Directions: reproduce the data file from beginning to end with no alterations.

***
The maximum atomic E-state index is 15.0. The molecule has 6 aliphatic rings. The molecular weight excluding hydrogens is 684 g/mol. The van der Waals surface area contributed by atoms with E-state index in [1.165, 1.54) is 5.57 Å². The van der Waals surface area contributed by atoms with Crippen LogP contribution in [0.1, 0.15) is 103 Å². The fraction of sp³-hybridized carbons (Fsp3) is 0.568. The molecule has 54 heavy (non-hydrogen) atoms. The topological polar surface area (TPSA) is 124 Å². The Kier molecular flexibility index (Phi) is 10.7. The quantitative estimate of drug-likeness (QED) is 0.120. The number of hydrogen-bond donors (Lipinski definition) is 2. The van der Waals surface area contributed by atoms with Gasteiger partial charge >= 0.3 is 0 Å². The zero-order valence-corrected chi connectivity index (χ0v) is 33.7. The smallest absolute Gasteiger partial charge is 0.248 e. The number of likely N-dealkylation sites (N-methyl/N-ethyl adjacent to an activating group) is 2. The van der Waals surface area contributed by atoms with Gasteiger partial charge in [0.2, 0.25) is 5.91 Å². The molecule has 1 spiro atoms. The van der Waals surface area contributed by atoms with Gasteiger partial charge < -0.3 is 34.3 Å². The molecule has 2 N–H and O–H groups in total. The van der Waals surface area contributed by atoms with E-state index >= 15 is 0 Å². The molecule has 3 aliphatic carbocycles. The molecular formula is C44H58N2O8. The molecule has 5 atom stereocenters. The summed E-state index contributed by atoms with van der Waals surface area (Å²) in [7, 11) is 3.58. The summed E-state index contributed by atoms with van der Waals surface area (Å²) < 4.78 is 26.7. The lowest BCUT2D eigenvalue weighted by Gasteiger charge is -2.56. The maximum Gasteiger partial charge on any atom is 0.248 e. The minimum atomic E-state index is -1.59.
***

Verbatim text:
The maximum atomic E-state index is 15.0. The molecule has 6 aliphatic rings. The molecular weight excluding hydrogens is 684 g/mol. The van der Waals surface area contributed by atoms with E-state index in [1.165, 1.54) is 5.57 Å². The van der Waals surface area contributed by atoms with Crippen LogP contribution in [0.1, 0.15) is 103 Å². The fraction of sp³-hybridized carbons (Fsp3) is 0.568. The molecule has 54 heavy (non-hydrogen) atoms. The topological polar surface area (TPSA) is 124 Å². The Kier molecular flexibility index (Phi) is 10.7. The quantitative estimate of drug-likeness (QED) is 0.120. The number of hydrogen-bond donors (Lipinski definition) is 2. The van der Waals surface area contributed by atoms with Gasteiger partial charge >= 0.3 is 0 Å². The zero-order valence-corrected chi connectivity index (χ0v) is 33.7. The smallest absolute Gasteiger partial charge is 0.248 e. The number of likely N-dealkylation sites (N-methyl/N-ethyl adjacent to an activating group) is 2. The van der Waals surface area contributed by atoms with Gasteiger partial charge in [0.2, 0.25) is 5.91 Å². The molecule has 1 spiro atoms. The van der Waals surface area contributed by atoms with Gasteiger partial charge < -0.3 is 34.3 Å². The molecule has 2 N–H and O–H groups in total. The van der Waals surface area contributed by atoms with E-state index >= 15 is 0 Å². The molecule has 3 aliphatic carbocycles. The molecular formula is C44H58N2O8. The molecule has 5 atom stereocenters. The summed E-state index contributed by atoms with van der Waals surface area (Å²) in [7, 11) is 3.58. The summed E-state index contributed by atoms with van der Waals surface area (Å²) < 4.78 is 26.7. The lowest BCUT2D eigenvalue weighted by Gasteiger charge is -2.56. The maximum Gasteiger partial charge on any atom is 0.248 e. The minimum atomic E-state index is -1.59.